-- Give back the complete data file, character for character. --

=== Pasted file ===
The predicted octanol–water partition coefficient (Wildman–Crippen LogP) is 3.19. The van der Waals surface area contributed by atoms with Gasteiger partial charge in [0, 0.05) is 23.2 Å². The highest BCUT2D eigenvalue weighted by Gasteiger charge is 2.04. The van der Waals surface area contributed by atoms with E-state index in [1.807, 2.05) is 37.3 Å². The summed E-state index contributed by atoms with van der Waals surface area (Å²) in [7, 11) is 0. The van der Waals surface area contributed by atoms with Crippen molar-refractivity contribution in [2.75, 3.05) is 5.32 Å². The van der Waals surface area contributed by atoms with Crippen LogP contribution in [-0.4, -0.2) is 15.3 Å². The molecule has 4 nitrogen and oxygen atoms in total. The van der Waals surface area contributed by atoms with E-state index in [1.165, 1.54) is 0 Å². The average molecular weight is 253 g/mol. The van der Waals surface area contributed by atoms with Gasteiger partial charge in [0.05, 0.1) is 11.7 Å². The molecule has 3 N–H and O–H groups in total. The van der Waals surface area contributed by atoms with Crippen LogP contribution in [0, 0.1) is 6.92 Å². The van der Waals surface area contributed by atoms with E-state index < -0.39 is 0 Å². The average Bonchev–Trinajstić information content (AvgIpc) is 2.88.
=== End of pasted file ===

The predicted octanol–water partition coefficient (Wildman–Crippen LogP) is 3.19. The van der Waals surface area contributed by atoms with Gasteiger partial charge in [0, 0.05) is 23.2 Å². The highest BCUT2D eigenvalue weighted by Gasteiger charge is 2.04. The van der Waals surface area contributed by atoms with E-state index in [1.807, 2.05) is 37.3 Å². The summed E-state index contributed by atoms with van der Waals surface area (Å²) in [7, 11) is 0. The van der Waals surface area contributed by atoms with Crippen molar-refractivity contribution in [2.75, 3.05) is 5.32 Å². The van der Waals surface area contributed by atoms with Crippen LogP contribution in [-0.4, -0.2) is 15.3 Å². The molecule has 4 nitrogen and oxygen atoms in total. The van der Waals surface area contributed by atoms with E-state index in [1.165, 1.54) is 0 Å². The average molecular weight is 253 g/mol. The van der Waals surface area contributed by atoms with Gasteiger partial charge in [0.05, 0.1) is 11.7 Å². The molecule has 3 N–H and O–H groups in total. The van der Waals surface area contributed by atoms with Crippen LogP contribution in [0, 0.1) is 6.92 Å². The van der Waals surface area contributed by atoms with E-state index < -0.39 is 0 Å². The average Bonchev–Trinajstić information content (AvgIpc) is 2.88.